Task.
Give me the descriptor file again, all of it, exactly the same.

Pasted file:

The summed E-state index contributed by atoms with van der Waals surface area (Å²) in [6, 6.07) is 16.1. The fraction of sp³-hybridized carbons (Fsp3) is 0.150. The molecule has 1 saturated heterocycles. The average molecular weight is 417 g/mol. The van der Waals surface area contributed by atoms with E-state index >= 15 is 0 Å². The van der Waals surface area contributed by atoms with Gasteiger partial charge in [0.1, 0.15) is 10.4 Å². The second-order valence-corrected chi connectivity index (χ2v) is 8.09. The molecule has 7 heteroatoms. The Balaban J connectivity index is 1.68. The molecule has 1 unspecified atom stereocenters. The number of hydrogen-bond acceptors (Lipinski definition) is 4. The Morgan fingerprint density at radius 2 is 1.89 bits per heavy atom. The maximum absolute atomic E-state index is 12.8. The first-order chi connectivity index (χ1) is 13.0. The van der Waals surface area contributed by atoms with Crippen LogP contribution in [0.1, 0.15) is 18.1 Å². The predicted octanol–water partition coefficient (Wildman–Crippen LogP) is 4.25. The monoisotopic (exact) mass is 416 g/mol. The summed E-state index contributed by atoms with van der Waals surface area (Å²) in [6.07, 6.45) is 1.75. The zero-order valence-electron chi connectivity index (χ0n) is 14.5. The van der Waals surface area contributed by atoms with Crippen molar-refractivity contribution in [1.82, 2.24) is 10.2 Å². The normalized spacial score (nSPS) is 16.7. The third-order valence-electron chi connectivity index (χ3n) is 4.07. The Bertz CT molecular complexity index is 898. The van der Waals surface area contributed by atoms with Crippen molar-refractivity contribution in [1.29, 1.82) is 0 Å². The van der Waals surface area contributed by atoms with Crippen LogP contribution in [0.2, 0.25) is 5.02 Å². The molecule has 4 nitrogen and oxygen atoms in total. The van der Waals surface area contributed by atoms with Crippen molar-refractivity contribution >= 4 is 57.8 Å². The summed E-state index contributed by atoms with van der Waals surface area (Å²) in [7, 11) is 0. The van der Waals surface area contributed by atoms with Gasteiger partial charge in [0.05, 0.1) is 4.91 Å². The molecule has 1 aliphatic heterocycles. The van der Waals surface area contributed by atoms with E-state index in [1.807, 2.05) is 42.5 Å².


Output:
The summed E-state index contributed by atoms with van der Waals surface area (Å²) in [6, 6.07) is 16.1. The fraction of sp³-hybridized carbons (Fsp3) is 0.150. The molecule has 1 saturated heterocycles. The average molecular weight is 417 g/mol. The van der Waals surface area contributed by atoms with E-state index >= 15 is 0 Å². The van der Waals surface area contributed by atoms with Gasteiger partial charge in [0.1, 0.15) is 10.4 Å². The second-order valence-corrected chi connectivity index (χ2v) is 8.09. The molecule has 7 heteroatoms. The Balaban J connectivity index is 1.68. The molecule has 1 unspecified atom stereocenters. The number of hydrogen-bond acceptors (Lipinski definition) is 4. The Morgan fingerprint density at radius 2 is 1.89 bits per heavy atom. The maximum absolute atomic E-state index is 12.8. The first-order chi connectivity index (χ1) is 13.0. The van der Waals surface area contributed by atoms with Crippen LogP contribution in [0.1, 0.15) is 18.1 Å². The predicted octanol–water partition coefficient (Wildman–Crippen LogP) is 4.25. The monoisotopic (exact) mass is 416 g/mol. The summed E-state index contributed by atoms with van der Waals surface area (Å²) in [6.07, 6.45) is 1.75. The zero-order valence-electron chi connectivity index (χ0n) is 14.5. The van der Waals surface area contributed by atoms with Crippen molar-refractivity contribution in [1.82, 2.24) is 10.2 Å². The normalized spacial score (nSPS) is 16.7. The third-order valence-electron chi connectivity index (χ3n) is 4.07. The Bertz CT molecular complexity index is 898. The van der Waals surface area contributed by atoms with Crippen molar-refractivity contribution in [1.29, 1.82) is 0 Å². The van der Waals surface area contributed by atoms with Crippen LogP contribution in [0.2, 0.25) is 5.02 Å². The molecule has 4 nitrogen and oxygen atoms in total. The van der Waals surface area contributed by atoms with Crippen molar-refractivity contribution >= 4 is 57.8 Å². The summed E-state index contributed by atoms with van der Waals surface area (Å²) in [7, 11) is 0. The van der Waals surface area contributed by atoms with Gasteiger partial charge in [0.05, 0.1) is 4.91 Å². The molecule has 1 aliphatic heterocycles. The van der Waals surface area contributed by atoms with E-state index in [1.807, 2.05) is 42.5 Å².